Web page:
Sherrilyn Kenyon's most highly anticipated novel in the Dark-Hunter series since Acheron is here - the unforgettable story of Styxx, Acheron's twin brother and one of the most powerful beings on Earth. Just when you thought doomsday was over…
Centuries ago Acheron saved the human race by imprisoning an ancient evil bent on absolute destruction. Now that evil has been unleashed and it is out for revenge. As the twin to Acheron, Styxx hasn’t always been on his brother's side. They've spent more centuries going at each other's throats than protecting their backs. Now Styxx has a chance to prove his loyalty to his brother, but only if he's willing to trade his life and future for Acheron's.
The Atlantean goddess of Wrath and Misery, Bethany was born to right wrongs. But it was never a task she relished. Until now. She owes Acheron a debt that she vows to repay, no matter what it takes. He will join their fellow gods in hell and nothing is going to stop her. But things are never what they seem, and Acheron is no longer the last of his line. Styxx and Acheron must put aside their past and learn to trust each other or more will suffer. Yet it's hard to risk your own life for someone who once tried to take yours - even when it's your own twin. And when loyalties are skewed and no one can be trusted, not even yourself, how do you find a way back from the darkness that wants to consume the entire world? One that wants to start by devouring your very soul?
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Devastating Story about making assumptions.
- L. JACOX
Stick with it...
I would definitely listen to parts of this book again. As usual, Sherrilyn Kenyon has woven threads of an overarching, and very complex, storyline in among the details of Styxx's life. I have a feeling I'm going to need to re-read just to get the details straightened around in preparation for the next book--which was foreshaddowed at the end of this one.
However, I won't deny that the first half of this story really seemed to drag. Of course, Kenyon had to go back and retell the entire story of Acheron's human life from Styxx's POV in order to explain everything we saw in that book, and redeem Styxx's character. She does a fantastic job of providing plausible explanations for evrything that goes on--it just takes a really long time, and while I appreciate her attention to detail I did find myself getting rather bored. The second half of the story picks up the pace quite a bit, and if youc an stick it out to the end you'll really appreciate the careful and intricate crafting of the book as a whole.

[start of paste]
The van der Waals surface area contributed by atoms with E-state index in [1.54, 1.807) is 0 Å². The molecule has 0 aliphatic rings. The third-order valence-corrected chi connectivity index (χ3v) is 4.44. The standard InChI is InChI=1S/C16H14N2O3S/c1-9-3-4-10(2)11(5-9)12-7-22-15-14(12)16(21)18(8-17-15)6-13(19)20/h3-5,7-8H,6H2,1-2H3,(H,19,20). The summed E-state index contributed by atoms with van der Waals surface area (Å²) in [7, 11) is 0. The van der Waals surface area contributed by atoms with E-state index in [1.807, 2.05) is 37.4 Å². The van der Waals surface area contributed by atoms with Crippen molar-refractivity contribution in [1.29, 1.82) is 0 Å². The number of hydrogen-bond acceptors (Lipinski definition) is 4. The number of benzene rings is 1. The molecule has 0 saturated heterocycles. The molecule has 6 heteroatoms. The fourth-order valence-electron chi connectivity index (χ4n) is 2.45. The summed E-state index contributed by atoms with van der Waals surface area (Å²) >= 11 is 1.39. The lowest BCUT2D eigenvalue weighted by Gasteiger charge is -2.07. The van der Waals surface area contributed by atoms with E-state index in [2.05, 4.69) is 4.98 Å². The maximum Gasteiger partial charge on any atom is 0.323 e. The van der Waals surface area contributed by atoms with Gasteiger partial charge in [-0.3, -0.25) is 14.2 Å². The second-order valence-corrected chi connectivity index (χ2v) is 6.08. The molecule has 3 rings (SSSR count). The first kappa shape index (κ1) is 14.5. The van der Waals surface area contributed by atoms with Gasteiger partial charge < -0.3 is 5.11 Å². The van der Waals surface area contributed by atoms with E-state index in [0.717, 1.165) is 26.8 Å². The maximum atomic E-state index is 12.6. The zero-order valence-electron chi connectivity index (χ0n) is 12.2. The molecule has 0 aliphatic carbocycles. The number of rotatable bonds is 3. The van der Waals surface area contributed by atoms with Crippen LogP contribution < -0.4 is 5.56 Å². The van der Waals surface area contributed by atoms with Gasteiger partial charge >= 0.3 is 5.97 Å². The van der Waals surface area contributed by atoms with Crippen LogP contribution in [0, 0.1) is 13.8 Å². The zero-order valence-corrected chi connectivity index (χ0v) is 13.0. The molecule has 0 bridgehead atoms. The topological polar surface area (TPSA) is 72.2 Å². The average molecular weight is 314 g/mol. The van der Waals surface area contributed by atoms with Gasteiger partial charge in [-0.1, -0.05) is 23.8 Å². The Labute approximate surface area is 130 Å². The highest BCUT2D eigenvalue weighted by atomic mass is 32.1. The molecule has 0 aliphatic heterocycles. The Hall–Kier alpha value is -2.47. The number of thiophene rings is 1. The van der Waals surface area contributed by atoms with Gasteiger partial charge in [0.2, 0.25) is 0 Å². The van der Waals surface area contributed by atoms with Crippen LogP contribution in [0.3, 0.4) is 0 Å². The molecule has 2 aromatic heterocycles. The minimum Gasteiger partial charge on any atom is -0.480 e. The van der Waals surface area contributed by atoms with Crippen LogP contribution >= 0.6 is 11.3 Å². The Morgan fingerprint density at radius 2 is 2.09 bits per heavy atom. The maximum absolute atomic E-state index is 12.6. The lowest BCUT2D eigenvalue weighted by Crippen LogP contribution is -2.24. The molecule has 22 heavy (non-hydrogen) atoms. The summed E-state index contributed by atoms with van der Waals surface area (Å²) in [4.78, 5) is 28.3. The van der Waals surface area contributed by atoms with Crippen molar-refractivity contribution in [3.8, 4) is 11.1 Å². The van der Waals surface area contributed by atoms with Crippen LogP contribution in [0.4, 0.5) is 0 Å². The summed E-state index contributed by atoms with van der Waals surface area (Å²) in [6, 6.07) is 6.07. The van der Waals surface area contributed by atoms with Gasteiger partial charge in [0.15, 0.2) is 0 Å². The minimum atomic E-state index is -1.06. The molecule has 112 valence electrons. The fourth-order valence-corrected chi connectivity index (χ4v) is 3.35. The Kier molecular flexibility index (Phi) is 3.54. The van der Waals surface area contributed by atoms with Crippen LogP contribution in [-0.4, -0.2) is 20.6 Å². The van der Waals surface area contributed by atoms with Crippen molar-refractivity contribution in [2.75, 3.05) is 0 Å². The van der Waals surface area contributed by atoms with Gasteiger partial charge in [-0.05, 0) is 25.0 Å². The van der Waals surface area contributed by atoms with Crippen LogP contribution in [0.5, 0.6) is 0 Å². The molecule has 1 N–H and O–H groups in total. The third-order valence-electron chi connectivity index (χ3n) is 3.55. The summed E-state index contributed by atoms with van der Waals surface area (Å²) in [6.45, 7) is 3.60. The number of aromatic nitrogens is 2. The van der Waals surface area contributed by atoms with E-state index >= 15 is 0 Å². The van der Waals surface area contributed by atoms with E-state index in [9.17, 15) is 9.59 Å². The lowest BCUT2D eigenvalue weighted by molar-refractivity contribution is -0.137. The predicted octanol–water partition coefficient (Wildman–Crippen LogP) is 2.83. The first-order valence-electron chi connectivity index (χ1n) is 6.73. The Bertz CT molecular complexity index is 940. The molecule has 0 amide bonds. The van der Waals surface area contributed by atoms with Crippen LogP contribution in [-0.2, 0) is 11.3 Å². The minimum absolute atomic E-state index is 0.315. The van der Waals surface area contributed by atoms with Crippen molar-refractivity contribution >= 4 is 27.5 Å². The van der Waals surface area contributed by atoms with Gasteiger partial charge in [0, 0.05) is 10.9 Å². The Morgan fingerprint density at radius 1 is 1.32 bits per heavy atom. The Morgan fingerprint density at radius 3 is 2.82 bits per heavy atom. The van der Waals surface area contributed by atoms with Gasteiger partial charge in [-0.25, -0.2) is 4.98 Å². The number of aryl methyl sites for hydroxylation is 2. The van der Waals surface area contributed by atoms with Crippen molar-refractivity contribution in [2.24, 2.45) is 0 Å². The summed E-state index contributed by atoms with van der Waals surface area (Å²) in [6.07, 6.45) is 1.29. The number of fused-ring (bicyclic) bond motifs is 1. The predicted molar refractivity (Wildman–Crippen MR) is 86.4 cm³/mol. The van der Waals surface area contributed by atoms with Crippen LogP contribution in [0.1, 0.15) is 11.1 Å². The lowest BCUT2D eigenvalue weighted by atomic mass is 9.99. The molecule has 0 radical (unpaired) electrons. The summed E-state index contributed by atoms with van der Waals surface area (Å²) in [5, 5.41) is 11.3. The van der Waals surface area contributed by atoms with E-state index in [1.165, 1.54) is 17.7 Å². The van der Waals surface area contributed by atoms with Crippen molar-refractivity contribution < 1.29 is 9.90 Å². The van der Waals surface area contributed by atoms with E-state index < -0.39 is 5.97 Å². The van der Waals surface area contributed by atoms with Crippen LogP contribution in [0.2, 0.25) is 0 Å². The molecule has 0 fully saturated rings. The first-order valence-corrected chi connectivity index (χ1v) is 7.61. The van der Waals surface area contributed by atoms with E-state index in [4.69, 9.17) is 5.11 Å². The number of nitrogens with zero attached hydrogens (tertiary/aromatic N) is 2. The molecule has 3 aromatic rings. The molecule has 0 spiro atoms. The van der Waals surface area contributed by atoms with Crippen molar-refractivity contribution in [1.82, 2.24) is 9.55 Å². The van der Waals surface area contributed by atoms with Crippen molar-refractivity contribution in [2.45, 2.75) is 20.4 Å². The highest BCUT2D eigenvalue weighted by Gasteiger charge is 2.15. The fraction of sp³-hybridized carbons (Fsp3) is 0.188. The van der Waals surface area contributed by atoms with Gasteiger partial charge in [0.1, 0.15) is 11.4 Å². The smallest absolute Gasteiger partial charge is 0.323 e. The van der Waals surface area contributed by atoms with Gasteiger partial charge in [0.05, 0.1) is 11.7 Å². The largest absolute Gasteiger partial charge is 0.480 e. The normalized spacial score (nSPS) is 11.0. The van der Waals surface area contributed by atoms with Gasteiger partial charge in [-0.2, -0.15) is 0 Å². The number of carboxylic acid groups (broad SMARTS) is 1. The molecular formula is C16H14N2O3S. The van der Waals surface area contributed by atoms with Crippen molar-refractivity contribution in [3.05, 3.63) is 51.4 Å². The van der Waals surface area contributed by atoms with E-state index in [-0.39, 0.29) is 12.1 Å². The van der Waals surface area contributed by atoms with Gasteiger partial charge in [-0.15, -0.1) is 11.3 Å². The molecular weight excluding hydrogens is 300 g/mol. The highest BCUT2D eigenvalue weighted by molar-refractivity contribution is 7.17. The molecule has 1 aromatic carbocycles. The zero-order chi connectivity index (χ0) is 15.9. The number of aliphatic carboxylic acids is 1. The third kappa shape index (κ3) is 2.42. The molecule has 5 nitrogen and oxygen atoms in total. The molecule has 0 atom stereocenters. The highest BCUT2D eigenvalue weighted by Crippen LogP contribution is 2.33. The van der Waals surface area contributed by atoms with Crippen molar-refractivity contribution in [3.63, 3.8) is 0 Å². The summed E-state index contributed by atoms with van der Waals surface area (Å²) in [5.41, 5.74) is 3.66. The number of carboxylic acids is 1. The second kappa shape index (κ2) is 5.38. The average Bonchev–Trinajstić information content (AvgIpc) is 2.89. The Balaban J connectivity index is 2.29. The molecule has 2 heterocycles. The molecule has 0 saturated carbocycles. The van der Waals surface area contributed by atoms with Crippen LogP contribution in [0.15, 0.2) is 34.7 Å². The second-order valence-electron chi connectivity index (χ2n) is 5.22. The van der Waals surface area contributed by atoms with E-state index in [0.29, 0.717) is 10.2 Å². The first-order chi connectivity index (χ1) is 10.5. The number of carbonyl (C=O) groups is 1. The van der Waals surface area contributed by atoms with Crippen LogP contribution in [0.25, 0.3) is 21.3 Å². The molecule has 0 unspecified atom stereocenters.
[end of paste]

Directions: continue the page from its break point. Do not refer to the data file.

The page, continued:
I read once on Kenyon's website that she didn't want to give Styxx his own book until she could find a way to forgive him for what he supposedly did to Acheron. In this novel, she not only transforms Styxx from a villain to a tragic hero, but also shows us some of Acheron's own character flaws in a completely credible way. In this world of gods, demigods and other supernatural beings there are no one-dimentional characters. The most malicious can be kind, and the most benign can cause devistating harm. While Kenyon's world has rules, it is never static, which usually makes her books pageturners and full of surprises.
I also appreciated the fact that Kenyon didn't put us through pages and pages of back and forth sniping between Styx and Bethany, which to often happens in romances. They pretty much fell in love at first sight and stayed that way, which allowed the story to develop around their love in stead of being distracted by their interpersonal antics.
It probably goes without saying, but do not, do not, do not read this book if you haven't been following this series from the beginning. There are way too many characters and way too much backstory--you'll miss the best parts of the story if you're scratching your head going "who's that guy?" If you've been following this series, I really think this is one of the better books, despite the rather slow start. Stick with it, and you'll really enjoy.
- C. Mendez